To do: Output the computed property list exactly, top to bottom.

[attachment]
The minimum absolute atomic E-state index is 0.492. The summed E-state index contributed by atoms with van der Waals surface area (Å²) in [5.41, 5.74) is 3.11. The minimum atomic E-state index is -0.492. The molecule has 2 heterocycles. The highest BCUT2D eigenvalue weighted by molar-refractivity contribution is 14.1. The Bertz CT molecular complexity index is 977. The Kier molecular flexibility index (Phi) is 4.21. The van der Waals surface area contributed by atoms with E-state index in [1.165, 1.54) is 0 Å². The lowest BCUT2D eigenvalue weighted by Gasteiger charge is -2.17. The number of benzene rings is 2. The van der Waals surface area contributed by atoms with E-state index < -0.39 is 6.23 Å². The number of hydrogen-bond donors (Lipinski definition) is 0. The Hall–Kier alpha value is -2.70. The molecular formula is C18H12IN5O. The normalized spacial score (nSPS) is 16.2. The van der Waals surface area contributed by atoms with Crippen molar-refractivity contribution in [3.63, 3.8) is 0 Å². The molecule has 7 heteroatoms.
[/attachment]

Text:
The minimum absolute atomic E-state index is 0.492. The summed E-state index contributed by atoms with van der Waals surface area (Å²) in [5.41, 5.74) is 3.11. The minimum atomic E-state index is -0.492. The molecule has 2 heterocycles. The highest BCUT2D eigenvalue weighted by molar-refractivity contribution is 14.1. The Bertz CT molecular complexity index is 977. The Kier molecular flexibility index (Phi) is 4.21. The van der Waals surface area contributed by atoms with E-state index in [1.165, 1.54) is 0 Å². The lowest BCUT2D eigenvalue weighted by Gasteiger charge is -2.17. The number of benzene rings is 2. The van der Waals surface area contributed by atoms with E-state index < -0.39 is 6.23 Å². The number of hydrogen-bond donors (Lipinski definition) is 0. The Hall–Kier alpha value is -2.70. The molecular formula is C18H12IN5O. The normalized spacial score (nSPS) is 16.2. The van der Waals surface area contributed by atoms with Crippen molar-refractivity contribution in [3.63, 3.8) is 0 Å². The molecule has 7 heteroatoms.